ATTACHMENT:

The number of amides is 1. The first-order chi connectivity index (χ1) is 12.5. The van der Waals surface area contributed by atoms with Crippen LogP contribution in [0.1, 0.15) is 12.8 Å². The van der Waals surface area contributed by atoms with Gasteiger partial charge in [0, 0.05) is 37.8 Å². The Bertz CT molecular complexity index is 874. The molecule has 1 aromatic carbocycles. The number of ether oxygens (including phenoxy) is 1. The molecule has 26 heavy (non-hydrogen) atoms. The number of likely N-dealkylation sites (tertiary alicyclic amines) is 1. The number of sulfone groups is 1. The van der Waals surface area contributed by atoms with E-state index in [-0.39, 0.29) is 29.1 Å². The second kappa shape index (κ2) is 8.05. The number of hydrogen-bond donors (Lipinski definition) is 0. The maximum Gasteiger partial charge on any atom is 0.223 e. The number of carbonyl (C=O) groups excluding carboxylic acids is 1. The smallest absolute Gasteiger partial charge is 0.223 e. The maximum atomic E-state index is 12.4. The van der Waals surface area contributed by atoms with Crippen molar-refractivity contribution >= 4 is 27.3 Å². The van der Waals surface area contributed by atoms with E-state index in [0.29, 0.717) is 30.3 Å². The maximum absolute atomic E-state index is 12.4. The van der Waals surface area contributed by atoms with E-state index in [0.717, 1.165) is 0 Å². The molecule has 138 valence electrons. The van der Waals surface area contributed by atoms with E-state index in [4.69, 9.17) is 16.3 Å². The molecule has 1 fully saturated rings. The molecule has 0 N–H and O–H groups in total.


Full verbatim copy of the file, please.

The number of amides is 1. The first-order chi connectivity index (χ1) is 12.5. The van der Waals surface area contributed by atoms with Crippen LogP contribution in [0.1, 0.15) is 12.8 Å². The van der Waals surface area contributed by atoms with Gasteiger partial charge in [0, 0.05) is 37.8 Å². The Bertz CT molecular complexity index is 874. The molecule has 1 aromatic carbocycles. The number of ether oxygens (including phenoxy) is 1. The molecule has 26 heavy (non-hydrogen) atoms. The number of likely N-dealkylation sites (tertiary alicyclic amines) is 1. The number of sulfone groups is 1. The van der Waals surface area contributed by atoms with E-state index in [-0.39, 0.29) is 29.1 Å². The second kappa shape index (κ2) is 8.05. The number of hydrogen-bond donors (Lipinski definition) is 0. The maximum Gasteiger partial charge on any atom is 0.223 e. The number of carbonyl (C=O) groups excluding carboxylic acids is 1. The smallest absolute Gasteiger partial charge is 0.223 e. The maximum atomic E-state index is 12.4. The van der Waals surface area contributed by atoms with Crippen molar-refractivity contribution >= 4 is 27.3 Å². The van der Waals surface area contributed by atoms with E-state index in [0.29, 0.717) is 30.3 Å². The maximum absolute atomic E-state index is 12.4. The van der Waals surface area contributed by atoms with E-state index in [0.717, 1.165) is 0 Å². The molecule has 138 valence electrons. The van der Waals surface area contributed by atoms with E-state index in [4.69, 9.17) is 16.3 Å². The molecule has 1 fully saturated rings. The molecule has 0 N–H and O–H groups in total.